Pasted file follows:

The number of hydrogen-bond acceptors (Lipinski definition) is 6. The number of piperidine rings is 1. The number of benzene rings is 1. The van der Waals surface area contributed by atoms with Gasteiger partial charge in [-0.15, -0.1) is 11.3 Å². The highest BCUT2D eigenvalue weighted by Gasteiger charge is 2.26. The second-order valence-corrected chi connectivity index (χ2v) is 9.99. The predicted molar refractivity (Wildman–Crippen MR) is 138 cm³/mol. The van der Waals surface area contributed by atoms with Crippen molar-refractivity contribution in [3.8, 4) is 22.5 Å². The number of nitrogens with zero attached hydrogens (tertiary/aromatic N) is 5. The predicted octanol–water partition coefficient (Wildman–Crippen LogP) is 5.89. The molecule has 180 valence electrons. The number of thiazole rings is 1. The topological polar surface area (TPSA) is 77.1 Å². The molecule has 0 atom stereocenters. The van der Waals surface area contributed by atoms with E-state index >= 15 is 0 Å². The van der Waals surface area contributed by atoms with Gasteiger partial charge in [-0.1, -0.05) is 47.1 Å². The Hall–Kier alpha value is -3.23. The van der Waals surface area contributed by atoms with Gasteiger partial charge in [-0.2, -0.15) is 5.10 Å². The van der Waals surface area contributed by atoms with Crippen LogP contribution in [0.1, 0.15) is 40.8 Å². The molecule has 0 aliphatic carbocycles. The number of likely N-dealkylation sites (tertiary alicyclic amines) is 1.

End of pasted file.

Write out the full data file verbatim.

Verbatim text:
The number of hydrogen-bond acceptors (Lipinski definition) is 6. The number of piperidine rings is 1. The number of benzene rings is 1. The van der Waals surface area contributed by atoms with Gasteiger partial charge in [-0.15, -0.1) is 11.3 Å². The highest BCUT2D eigenvalue weighted by Gasteiger charge is 2.26. The second-order valence-corrected chi connectivity index (χ2v) is 9.99. The predicted molar refractivity (Wildman–Crippen MR) is 138 cm³/mol. The van der Waals surface area contributed by atoms with Crippen molar-refractivity contribution in [3.8, 4) is 22.5 Å². The number of nitrogens with zero attached hydrogens (tertiary/aromatic N) is 5. The predicted octanol–water partition coefficient (Wildman–Crippen LogP) is 5.89. The molecule has 180 valence electrons. The number of thiazole rings is 1. The topological polar surface area (TPSA) is 77.1 Å². The molecule has 0 atom stereocenters. The van der Waals surface area contributed by atoms with E-state index >= 15 is 0 Å². The van der Waals surface area contributed by atoms with Gasteiger partial charge in [-0.1, -0.05) is 47.1 Å². The Hall–Kier alpha value is -3.23. The van der Waals surface area contributed by atoms with Gasteiger partial charge in [-0.2, -0.15) is 5.10 Å². The van der Waals surface area contributed by atoms with Crippen LogP contribution in [0.1, 0.15) is 40.8 Å². The molecule has 0 aliphatic carbocycles. The number of likely N-dealkylation sites (tertiary alicyclic amines) is 1.